udp        0      0 224.0.0.251:5353        0.0.0.0:*                           1000       53164      2012/brave --type=u 
udp        0      0 224.0.0.251:5353        0.0.0.0:*                           1000       60523      2012/brave --type=u 
udp        0      0 10.225.10.247:39830     142.250.81.234:443      ESTABLISHED 1000       3995177    2012/brave --type=u

EDIT 1 The above code block won’t show the full width of what I pasted in there when viewed on Brave (see exact build below) on linux (distro notes below) nor will it let me scroll left or right to see all of the code block like a truncated code block should. No matter how wide I make the window the last categories here, which is important as it show which program is corresponds to each connection and some of these above aren’t Brave, are cut off and thus unreadable. Also I am seeing the above code block spill out of the little gray area designed for it, and overlap the text below (i.e. now the top of this “EDIT 1:” paragraph) I assume I did something wrong because it would be weird and sad for this page to not work correctly on Brave. END OF EDIT 1

For the most part Brave is only listening to any one of these IPs, but it has bursts of activity on each one. Here is an example of me applying tcpdump to one of them, it sat there for a number of minutes and then started flopping out the below in rapid succession until I suspended. I was doing nothing on the net at the time, just waiting to see what would happen. That said I did have a large number of sites open in the background so there probably were numerous scripts running, but none of them were on pages that corresponded to this IP address:

~$ sudo tcpdump host 142.251.35.170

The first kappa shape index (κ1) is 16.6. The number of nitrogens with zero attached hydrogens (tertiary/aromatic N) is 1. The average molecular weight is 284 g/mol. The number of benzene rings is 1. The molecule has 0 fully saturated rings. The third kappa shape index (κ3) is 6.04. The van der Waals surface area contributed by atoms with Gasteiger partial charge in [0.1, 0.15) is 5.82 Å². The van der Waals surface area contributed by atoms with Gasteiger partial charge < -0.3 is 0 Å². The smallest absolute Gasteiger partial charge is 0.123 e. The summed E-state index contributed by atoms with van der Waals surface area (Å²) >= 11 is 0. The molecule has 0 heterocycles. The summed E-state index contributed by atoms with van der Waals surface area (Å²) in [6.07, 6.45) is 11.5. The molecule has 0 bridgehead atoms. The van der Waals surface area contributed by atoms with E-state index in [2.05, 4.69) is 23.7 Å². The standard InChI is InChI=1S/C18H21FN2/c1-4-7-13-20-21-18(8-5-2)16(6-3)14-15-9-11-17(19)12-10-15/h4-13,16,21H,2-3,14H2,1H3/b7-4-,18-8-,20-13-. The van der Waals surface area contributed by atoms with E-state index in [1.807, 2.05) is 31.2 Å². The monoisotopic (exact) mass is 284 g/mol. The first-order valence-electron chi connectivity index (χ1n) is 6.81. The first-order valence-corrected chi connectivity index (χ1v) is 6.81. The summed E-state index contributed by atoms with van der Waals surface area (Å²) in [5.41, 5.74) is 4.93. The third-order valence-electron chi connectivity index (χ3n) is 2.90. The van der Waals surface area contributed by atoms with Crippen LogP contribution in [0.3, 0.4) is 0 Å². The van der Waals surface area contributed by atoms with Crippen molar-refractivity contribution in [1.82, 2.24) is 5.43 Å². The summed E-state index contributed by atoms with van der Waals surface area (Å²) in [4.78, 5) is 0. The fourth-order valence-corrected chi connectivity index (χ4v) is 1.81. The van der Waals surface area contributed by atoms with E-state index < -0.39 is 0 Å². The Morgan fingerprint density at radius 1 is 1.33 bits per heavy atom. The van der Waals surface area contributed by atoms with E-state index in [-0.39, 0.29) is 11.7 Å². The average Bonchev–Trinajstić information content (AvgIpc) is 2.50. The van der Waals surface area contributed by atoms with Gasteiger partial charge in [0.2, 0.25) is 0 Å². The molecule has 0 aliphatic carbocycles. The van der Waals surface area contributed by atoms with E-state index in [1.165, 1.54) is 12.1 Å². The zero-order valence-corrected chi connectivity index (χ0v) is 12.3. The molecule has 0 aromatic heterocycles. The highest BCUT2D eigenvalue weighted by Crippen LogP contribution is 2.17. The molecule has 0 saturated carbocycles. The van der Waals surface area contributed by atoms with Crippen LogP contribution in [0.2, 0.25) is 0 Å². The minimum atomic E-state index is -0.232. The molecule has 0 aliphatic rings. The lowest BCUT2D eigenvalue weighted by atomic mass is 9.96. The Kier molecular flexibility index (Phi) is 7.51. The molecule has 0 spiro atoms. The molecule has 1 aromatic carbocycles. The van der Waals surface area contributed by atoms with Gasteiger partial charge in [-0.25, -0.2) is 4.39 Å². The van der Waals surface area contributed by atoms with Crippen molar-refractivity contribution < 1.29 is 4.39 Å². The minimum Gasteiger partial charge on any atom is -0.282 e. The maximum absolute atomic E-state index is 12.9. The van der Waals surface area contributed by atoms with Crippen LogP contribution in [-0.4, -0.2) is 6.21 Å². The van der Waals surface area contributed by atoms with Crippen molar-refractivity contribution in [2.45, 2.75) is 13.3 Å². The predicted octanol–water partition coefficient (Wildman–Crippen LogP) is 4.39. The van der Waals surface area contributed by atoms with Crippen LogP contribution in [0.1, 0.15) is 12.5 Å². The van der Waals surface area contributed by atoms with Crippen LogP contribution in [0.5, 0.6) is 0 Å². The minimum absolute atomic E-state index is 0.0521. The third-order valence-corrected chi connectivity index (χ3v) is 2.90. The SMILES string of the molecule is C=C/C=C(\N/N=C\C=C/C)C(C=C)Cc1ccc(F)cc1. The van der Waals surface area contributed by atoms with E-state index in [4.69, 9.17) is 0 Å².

tcpdump: verbose output suppressed, use -v[v]... for full protocol decode
listening on wlp59s0, link-type EN10MB (Ethernet), snapshot length 262144 bytes
12:51:32.103900 IP lga25s78-in-f10.1e100.net.https > [computer].36041: UDP, length 162
12:51:32.103900 IP lga25s78-in-f10.1e100.net.https > [computer].36041: UDP, length 23
12:51:32.107088 IP [computer].36041 > lga25s78-in-f10.1e100.net.https: UDP, length 33
12:51:32.115219 IP [computer].37320 > lga25s78-in-f10.1e100.net.https: UDP, length 241
12:51:32.124228 IP lga25s78-in-f10.1e100.net.https > [computer].37320: UDP, length 27
12:51:32.137883 IP lga25s78-in-f10.1e100.net.https > [computer].37320: UDP, length 67
12:51:32.137883 IP lga25s78-in-f10.1e100.net.https > [computer].37320: UDP, length 21
12:51:32.138089 IP [computer].37320 > lga25s78-in-f10.1e100.net.https: UDP, length 35
12:51:32.140151 IP [computer].36041 > lga25s78-in-f10.1e100.net.https: UDP, length 300
12:51:32.149708 IP lga25s78-in-f10.1e100.net.https > [computer].36041: UDP, length 28
12:51:32.152298 IP [computer].36041 > lga25s78-in-f10.1e100.net.https: UDP, length 33
12:51:32.163572 IP [computer].37320 > lga25s78-in-f10.1e100.net.https: UDP, length 32
12:51:32.169641 IP lga25s78-in-f10.1e100.net.https > [computer].36041: UDP, length 92
12:51:32.170062 IP [computer].36041 > lga25s78-in-f10.1e100.net.https: UDP, length 36
12:51:32.173980 IP lga25s78-in-f10.1e100.net.https > [computer].37320: UDP, length 23
12:51:32.181521 IP lga25s78-in-f10.1e100.net.https > [computer].36041: UDP, length 25
^[^Z
[7]+  Stopped 

Poking around on the net, people have said this looks like the work of the google safe browsing service for Chrome – a service that checks the web-pages one goes to for safety such as via existing reports of nefarious activity. But the data exchanges I am observing via these udp connections are happening even when I am not browsing or doing anything. I can open a static single IP web-page with no scripts or ads, and Brave will exchange information via these udp connections in little bursts with pauses of various lengths in between even after just being left to idle for 12 hours or more.

I guess it is possible that this isn’t Brave but a program pretending to be Brave, but if so it is very convincing.

EDIT 2: I checked “Brave settings” ->“Privacy and Security” the option “Use Google services for push messaging” is indeed off, so that can’t be what is happening. End of EDIT 2:

Steps to Reproduce (add as many as necessary): 1. 2. 3.